It is great working at a software company that has the privilege of working with some of the largest operators in the world. Working with these companies gives us first hand exposure to confirm our own approach to the markets we serve, to experience the way that operators work internally, and understand how their own executives perceive the market changes that are challenging the operator community around the world.
We have seen that almost all of them are focused on digital transformation plans for their B2C businesses. Which makes sense, as they are continually experiencing significant competitive threats from over the top (OTT) players. Analysys Mason recently forecasted a 10% reduction in the volume of voice calls in Western Europe between 2016 and 2021, largely driven by substitution to WhatsApp. And that’s just in the consumer voice area. Operators know that time isn’t on their side as they try to manage the significant challenges in front of them, and they must respond to this while at the same time striving to create happier, more loyal users.
We also know that many operators are experiencing the same challenges in their B2B businesses as well. In fact, in most cases, the need is even stronger in this sector of their business:
- The consumer side of a telecom operator continues to grow at about 0.6% annually, while their B2B business could grow at 2.6% annually or more, as they address the growing needs of small to medium size business customers and larger enterprises looking to outsource IT Services and add more mobile data offerings.
- The B2B side of a telecom operator has often been constructed using a custom technology stack, where each offering has been heavily customized to each business customer. This makes it very difficult (and expensive) to rapidly change or react to competitive offerings in the marketplace.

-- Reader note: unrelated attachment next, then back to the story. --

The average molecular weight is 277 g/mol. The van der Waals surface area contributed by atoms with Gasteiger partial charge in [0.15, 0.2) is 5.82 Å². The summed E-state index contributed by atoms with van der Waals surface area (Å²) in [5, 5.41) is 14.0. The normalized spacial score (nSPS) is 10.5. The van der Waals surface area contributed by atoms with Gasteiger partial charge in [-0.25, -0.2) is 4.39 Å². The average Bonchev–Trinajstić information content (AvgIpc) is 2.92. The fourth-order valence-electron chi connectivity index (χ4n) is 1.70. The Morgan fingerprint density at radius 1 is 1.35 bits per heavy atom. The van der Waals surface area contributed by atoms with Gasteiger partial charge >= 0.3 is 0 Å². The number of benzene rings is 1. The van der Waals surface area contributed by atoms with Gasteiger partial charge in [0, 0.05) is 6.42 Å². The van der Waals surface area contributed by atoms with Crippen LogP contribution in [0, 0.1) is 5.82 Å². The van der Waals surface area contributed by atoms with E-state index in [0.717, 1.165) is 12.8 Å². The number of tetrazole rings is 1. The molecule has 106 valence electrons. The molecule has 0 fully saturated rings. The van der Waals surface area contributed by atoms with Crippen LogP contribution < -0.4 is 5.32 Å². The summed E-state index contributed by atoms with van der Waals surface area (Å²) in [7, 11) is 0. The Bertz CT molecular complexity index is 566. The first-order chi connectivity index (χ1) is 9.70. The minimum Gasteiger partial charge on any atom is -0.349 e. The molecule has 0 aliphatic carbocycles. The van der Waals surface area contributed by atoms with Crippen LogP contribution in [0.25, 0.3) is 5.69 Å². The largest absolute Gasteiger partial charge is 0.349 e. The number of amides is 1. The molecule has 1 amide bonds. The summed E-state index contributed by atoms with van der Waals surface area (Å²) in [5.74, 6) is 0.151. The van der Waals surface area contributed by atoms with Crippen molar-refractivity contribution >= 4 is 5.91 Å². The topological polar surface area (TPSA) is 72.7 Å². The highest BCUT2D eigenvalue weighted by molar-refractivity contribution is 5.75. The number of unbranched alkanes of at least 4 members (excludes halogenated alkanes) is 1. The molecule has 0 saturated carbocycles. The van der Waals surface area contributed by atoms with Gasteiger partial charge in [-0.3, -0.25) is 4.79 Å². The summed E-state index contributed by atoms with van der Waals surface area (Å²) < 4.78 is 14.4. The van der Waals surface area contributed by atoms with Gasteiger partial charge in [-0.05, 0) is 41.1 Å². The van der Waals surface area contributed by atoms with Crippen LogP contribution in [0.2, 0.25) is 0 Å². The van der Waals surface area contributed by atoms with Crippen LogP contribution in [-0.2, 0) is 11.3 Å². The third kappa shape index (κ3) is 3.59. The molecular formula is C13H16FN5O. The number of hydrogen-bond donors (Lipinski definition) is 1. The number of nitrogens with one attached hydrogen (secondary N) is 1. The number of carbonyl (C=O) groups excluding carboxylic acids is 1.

One of the reasons our company focuses on the B2B space for operators as well is we have seen that many of the requirements of our customers in the B2C space are really not that different than in the B2B space. The paradigms are actually quite similar, although the naming conventions in some cases may be different. Digitally onboarding a consumer to a new service is really not that different to digitally onboarding a new service for a B2B customer. The processes to manage entitlements across multiple services (in this case B2B services) are also similar, and in terms of group management, members of a family in the B2C space simply become members of a department or business location in the B2B space, with the same ability to share, delegate, and personalize. Single sign on across any number of B2B services is important in the B2B space as well, providing federated service access across any number of core or cloud business services for which the customer may have signed up for.
Importantly, from a B2B profitability perspective, the operator gains the ability to standardize on digital identity based processes across their entire customer base, making it considerably easier to manage, easier to launch new B2B product offerings, and finally start to realize some of the savings already being seen on the consumer side (like increased self-care, lowering the usage of expensive call centre resources), and creating happier users in the process.
Our approach in the B2B marketplace for operators has already demonstrated an extremely timely solution for large operators as they start to re-aim their digital transformation activities to include the B2B side of things. In this past year we’ve learned just how big the opportunity is for global operators, and from a corporate perspective it remains a significant business priority for them. In our B2B deployments our customers are looking forward to alleviating some of their competitive challenges and we look forward to enabling the kind of growth they’re expecting to see in this area in 2017 and beyond. Looks like digital identity could enable the growth nugget that has been hiding in their B2B businesses all these years.